Posted Mar 17, 2009 08:20 pm CDT
When U.S. District Judge William Zloch recently learned last week that a juror in a big federal drug trial in Florida had been doing Internet research, in violation of the court’s instructions, he was shocked.
But the judge was even more amazed to find out, when he then questioned other jurors, that eight others had been doing Web research on the case, too, reports the New York Times. At that point, the judge had no choice but to declare a mistrial.
He wasn’t the only one to be hit hard by today’s Internet communication rage:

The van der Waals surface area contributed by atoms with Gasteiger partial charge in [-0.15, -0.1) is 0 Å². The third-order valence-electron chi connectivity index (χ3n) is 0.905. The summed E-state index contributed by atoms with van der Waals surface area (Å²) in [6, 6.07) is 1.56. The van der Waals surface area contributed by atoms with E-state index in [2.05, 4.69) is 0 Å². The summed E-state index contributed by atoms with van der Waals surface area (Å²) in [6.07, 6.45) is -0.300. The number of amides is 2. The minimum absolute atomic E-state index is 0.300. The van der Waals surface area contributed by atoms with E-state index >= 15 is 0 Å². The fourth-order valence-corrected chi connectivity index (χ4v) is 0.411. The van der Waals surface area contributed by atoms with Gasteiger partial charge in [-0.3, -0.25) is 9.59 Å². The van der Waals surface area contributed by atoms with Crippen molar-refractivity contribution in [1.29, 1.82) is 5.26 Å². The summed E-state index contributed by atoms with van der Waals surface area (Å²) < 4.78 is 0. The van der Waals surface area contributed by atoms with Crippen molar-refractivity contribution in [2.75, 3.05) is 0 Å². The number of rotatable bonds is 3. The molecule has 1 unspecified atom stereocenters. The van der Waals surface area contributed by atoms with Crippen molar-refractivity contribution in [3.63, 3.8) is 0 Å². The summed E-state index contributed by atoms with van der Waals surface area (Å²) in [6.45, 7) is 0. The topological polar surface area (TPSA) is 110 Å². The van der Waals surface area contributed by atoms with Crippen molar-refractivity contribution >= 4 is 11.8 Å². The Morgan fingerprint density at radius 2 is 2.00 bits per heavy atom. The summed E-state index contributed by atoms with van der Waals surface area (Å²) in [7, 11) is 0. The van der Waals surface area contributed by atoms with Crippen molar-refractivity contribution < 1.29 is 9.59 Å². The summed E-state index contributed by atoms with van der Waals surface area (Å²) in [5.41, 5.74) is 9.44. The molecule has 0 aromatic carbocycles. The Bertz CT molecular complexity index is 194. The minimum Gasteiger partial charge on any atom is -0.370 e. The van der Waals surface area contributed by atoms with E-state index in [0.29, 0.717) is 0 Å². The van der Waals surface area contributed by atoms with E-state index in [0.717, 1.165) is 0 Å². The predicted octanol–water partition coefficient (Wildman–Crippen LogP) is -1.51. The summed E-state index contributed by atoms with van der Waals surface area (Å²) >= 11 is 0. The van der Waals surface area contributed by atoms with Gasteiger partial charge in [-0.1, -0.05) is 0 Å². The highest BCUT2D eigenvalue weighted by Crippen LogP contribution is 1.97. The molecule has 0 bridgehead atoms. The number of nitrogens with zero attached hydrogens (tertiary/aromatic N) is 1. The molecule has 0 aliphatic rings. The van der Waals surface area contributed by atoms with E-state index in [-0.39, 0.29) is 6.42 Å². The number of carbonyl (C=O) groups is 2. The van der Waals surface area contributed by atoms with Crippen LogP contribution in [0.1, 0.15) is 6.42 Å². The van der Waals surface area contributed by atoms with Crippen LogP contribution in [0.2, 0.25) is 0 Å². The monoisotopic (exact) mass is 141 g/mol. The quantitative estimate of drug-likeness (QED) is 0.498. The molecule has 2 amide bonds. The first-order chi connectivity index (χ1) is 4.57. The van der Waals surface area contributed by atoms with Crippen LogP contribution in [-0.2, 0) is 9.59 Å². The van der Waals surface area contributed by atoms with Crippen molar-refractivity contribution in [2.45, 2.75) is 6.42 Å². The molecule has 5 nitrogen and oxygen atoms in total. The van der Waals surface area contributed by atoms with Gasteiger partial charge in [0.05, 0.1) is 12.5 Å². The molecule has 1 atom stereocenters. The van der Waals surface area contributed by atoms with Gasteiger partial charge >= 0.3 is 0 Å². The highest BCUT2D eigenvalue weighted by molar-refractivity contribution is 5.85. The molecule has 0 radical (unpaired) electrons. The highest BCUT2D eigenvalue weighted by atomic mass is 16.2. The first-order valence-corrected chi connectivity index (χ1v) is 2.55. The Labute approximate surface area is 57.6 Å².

“We were stunned,” says defense attorney Peter Raben, who was told by jurors that they had been headed toward acquittal before Zloch declared a mistrial. “It’s the first time modern technology struck us in that fashion, and it hit us right over the head.”
ABAJournal.com: “‘Devious’ MySpace Mood Destroys N.Y. Cop’s Jury Testimony”
ABAJournal.com: “Lawyers Fume Over Juror Twitter Posts; Blogger Wonders What Would OJ Tweet”
ABAJournal.com (2007): “Pal Tipped Plaintiff Attorney about ‘Flea’”